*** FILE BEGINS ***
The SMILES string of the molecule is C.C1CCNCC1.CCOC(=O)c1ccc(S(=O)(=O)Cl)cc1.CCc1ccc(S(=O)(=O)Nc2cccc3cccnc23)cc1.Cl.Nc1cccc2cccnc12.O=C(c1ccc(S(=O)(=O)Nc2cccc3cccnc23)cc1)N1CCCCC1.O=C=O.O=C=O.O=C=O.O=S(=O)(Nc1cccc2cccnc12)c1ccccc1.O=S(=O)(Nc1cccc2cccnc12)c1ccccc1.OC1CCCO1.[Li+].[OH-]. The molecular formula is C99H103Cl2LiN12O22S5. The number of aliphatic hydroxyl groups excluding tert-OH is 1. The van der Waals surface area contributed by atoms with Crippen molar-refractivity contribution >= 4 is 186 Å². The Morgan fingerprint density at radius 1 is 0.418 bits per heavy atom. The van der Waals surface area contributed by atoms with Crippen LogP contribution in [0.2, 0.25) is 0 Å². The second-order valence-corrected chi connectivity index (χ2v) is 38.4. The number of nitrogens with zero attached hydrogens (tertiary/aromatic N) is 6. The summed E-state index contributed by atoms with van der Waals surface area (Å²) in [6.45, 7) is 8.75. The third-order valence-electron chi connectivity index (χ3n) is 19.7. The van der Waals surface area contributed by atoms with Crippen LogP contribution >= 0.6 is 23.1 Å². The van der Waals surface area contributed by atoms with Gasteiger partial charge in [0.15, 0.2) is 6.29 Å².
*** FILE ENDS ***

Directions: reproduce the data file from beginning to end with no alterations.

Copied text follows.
The SMILES string of the molecule is C.C1CCNCC1.CCOC(=O)c1ccc(S(=O)(=O)Cl)cc1.CCc1ccc(S(=O)(=O)Nc2cccc3cccnc23)cc1.Cl.Nc1cccc2cccnc12.O=C(c1ccc(S(=O)(=O)Nc2cccc3cccnc23)cc1)N1CCCCC1.O=C=O.O=C=O.O=C=O.O=S(=O)(Nc1cccc2cccnc12)c1ccccc1.O=S(=O)(Nc1cccc2cccnc12)c1ccccc1.OC1CCCO1.[Li+].[OH-]. The molecular formula is C99H103Cl2LiN12O22S5. The number of aliphatic hydroxyl groups excluding tert-OH is 1. The van der Waals surface area contributed by atoms with Crippen molar-refractivity contribution >= 4 is 186 Å². The Morgan fingerprint density at radius 1 is 0.418 bits per heavy atom. The van der Waals surface area contributed by atoms with Crippen LogP contribution in [0.2, 0.25) is 0 Å². The second-order valence-corrected chi connectivity index (χ2v) is 38.4. The number of nitrogens with zero attached hydrogens (tertiary/aromatic N) is 6. The summed E-state index contributed by atoms with van der Waals surface area (Å²) in [6.45, 7) is 8.75. The third-order valence-electron chi connectivity index (χ3n) is 19.7. The van der Waals surface area contributed by atoms with Crippen LogP contribution >= 0.6 is 23.1 Å². The van der Waals surface area contributed by atoms with Gasteiger partial charge in [0.15, 0.2) is 6.29 Å².